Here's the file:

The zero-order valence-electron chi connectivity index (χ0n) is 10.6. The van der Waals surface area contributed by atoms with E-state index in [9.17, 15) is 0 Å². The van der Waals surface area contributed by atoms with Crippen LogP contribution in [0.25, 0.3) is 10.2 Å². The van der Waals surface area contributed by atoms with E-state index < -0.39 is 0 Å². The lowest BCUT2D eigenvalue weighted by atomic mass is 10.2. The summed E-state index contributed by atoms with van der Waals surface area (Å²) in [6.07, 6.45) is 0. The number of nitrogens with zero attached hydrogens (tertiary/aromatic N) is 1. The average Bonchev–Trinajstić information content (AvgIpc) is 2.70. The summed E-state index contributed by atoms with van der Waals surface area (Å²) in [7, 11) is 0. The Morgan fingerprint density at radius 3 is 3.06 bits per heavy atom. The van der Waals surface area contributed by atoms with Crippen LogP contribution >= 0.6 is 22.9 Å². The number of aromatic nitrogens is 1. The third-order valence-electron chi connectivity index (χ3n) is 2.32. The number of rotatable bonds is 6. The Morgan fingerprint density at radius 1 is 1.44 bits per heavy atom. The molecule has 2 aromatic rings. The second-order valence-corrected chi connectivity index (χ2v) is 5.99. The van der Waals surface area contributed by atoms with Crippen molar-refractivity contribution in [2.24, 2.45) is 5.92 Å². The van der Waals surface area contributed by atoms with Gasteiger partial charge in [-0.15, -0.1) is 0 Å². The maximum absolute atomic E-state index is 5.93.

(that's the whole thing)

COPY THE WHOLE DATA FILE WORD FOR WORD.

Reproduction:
The zero-order valence-electron chi connectivity index (χ0n) is 10.6. The van der Waals surface area contributed by atoms with E-state index in [9.17, 15) is 0 Å². The van der Waals surface area contributed by atoms with Crippen LogP contribution in [0.25, 0.3) is 10.2 Å². The van der Waals surface area contributed by atoms with E-state index < -0.39 is 0 Å². The lowest BCUT2D eigenvalue weighted by atomic mass is 10.2. The summed E-state index contributed by atoms with van der Waals surface area (Å²) in [6.07, 6.45) is 0. The number of nitrogens with zero attached hydrogens (tertiary/aromatic N) is 1. The average Bonchev–Trinajstić information content (AvgIpc) is 2.70. The summed E-state index contributed by atoms with van der Waals surface area (Å²) in [7, 11) is 0. The Morgan fingerprint density at radius 3 is 3.06 bits per heavy atom. The van der Waals surface area contributed by atoms with Crippen LogP contribution >= 0.6 is 22.9 Å². The number of aromatic nitrogens is 1. The third-order valence-electron chi connectivity index (χ3n) is 2.32. The number of rotatable bonds is 6. The Morgan fingerprint density at radius 1 is 1.44 bits per heavy atom. The molecule has 2 aromatic rings. The second-order valence-corrected chi connectivity index (χ2v) is 5.99. The van der Waals surface area contributed by atoms with Crippen molar-refractivity contribution in [2.24, 2.45) is 5.92 Å². The van der Waals surface area contributed by atoms with Gasteiger partial charge in [-0.15, -0.1) is 0 Å². The maximum absolute atomic E-state index is 5.93.